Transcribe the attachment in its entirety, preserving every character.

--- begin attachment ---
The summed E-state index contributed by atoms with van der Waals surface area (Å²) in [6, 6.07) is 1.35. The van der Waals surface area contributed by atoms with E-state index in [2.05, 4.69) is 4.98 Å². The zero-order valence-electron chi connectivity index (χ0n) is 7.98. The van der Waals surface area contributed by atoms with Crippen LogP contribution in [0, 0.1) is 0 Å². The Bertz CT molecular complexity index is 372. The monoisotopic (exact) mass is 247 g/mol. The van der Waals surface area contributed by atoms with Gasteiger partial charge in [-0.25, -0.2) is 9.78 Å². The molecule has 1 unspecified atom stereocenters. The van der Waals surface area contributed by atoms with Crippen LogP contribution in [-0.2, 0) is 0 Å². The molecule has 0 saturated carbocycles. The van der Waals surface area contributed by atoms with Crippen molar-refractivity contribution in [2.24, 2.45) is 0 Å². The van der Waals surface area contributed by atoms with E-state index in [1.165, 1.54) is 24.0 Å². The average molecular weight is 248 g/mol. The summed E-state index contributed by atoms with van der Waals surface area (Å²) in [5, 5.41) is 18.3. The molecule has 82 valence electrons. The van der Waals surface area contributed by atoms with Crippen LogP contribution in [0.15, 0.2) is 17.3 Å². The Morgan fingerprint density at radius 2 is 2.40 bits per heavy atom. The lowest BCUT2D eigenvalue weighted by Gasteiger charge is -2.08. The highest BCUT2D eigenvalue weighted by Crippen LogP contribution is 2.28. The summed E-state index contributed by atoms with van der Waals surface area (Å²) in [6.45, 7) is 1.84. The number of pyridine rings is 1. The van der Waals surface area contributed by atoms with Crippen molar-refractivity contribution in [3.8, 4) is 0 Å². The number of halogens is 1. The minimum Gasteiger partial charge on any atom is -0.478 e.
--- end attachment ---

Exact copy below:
The summed E-state index contributed by atoms with van der Waals surface area (Å²) in [6, 6.07) is 1.35. The van der Waals surface area contributed by atoms with E-state index in [2.05, 4.69) is 4.98 Å². The zero-order valence-electron chi connectivity index (χ0n) is 7.98. The van der Waals surface area contributed by atoms with Crippen LogP contribution in [0, 0.1) is 0 Å². The Bertz CT molecular complexity index is 372. The monoisotopic (exact) mass is 247 g/mol. The van der Waals surface area contributed by atoms with Gasteiger partial charge in [-0.25, -0.2) is 9.78 Å². The molecule has 1 unspecified atom stereocenters. The van der Waals surface area contributed by atoms with Crippen LogP contribution in [-0.2, 0) is 0 Å². The molecule has 0 saturated carbocycles. The van der Waals surface area contributed by atoms with Crippen molar-refractivity contribution in [2.24, 2.45) is 0 Å². The van der Waals surface area contributed by atoms with E-state index in [1.165, 1.54) is 24.0 Å². The average molecular weight is 248 g/mol. The summed E-state index contributed by atoms with van der Waals surface area (Å²) in [5, 5.41) is 18.3. The molecule has 82 valence electrons. The van der Waals surface area contributed by atoms with Crippen LogP contribution in [0.15, 0.2) is 17.3 Å². The Morgan fingerprint density at radius 2 is 2.40 bits per heavy atom. The lowest BCUT2D eigenvalue weighted by Gasteiger charge is -2.08. The highest BCUT2D eigenvalue weighted by Crippen LogP contribution is 2.28. The summed E-state index contributed by atoms with van der Waals surface area (Å²) in [6.45, 7) is 1.84. The number of pyridine rings is 1. The van der Waals surface area contributed by atoms with Crippen molar-refractivity contribution in [3.8, 4) is 0 Å². The number of halogens is 1. The minimum Gasteiger partial charge on any atom is -0.478 e.